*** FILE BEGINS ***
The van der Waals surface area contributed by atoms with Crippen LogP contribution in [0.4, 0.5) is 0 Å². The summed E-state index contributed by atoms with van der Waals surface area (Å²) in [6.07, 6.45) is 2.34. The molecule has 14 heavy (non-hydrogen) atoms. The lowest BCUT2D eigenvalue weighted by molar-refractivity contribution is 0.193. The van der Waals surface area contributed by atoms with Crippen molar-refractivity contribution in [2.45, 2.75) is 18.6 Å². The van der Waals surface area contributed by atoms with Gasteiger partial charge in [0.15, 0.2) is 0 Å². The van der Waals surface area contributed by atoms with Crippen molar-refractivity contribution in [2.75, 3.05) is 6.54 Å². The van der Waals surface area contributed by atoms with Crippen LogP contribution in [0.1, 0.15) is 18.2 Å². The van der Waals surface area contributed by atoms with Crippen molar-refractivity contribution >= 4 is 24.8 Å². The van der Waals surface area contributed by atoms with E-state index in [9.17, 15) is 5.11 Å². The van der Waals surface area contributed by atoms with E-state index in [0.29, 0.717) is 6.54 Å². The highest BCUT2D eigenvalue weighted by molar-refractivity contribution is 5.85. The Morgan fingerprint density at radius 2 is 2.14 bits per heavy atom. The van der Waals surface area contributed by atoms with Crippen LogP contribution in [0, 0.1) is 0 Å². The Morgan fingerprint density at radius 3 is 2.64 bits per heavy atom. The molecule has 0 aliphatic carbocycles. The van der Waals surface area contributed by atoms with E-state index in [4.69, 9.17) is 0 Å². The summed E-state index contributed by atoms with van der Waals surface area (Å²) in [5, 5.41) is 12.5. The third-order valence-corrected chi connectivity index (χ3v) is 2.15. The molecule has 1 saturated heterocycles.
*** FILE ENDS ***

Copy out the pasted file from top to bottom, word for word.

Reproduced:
The van der Waals surface area contributed by atoms with Crippen LogP contribution in [0.4, 0.5) is 0 Å². The summed E-state index contributed by atoms with van der Waals surface area (Å²) in [6.07, 6.45) is 2.34. The molecule has 14 heavy (non-hydrogen) atoms. The lowest BCUT2D eigenvalue weighted by molar-refractivity contribution is 0.193. The van der Waals surface area contributed by atoms with Crippen molar-refractivity contribution in [2.45, 2.75) is 18.6 Å². The van der Waals surface area contributed by atoms with Gasteiger partial charge in [0.15, 0.2) is 0 Å². The van der Waals surface area contributed by atoms with Crippen molar-refractivity contribution in [2.75, 3.05) is 6.54 Å². The van der Waals surface area contributed by atoms with Crippen LogP contribution in [0.1, 0.15) is 18.2 Å². The van der Waals surface area contributed by atoms with Crippen molar-refractivity contribution >= 4 is 24.8 Å². The van der Waals surface area contributed by atoms with E-state index in [9.17, 15) is 5.11 Å². The van der Waals surface area contributed by atoms with E-state index in [0.29, 0.717) is 6.54 Å². The highest BCUT2D eigenvalue weighted by molar-refractivity contribution is 5.85. The Morgan fingerprint density at radius 2 is 2.14 bits per heavy atom. The van der Waals surface area contributed by atoms with Crippen LogP contribution in [0, 0.1) is 0 Å². The Morgan fingerprint density at radius 3 is 2.64 bits per heavy atom. The molecule has 0 aliphatic carbocycles. The van der Waals surface area contributed by atoms with E-state index in [4.69, 9.17) is 0 Å². The summed E-state index contributed by atoms with van der Waals surface area (Å²) in [5, 5.41) is 12.5. The third-order valence-corrected chi connectivity index (χ3v) is 2.15. The molecule has 1 saturated heterocycles.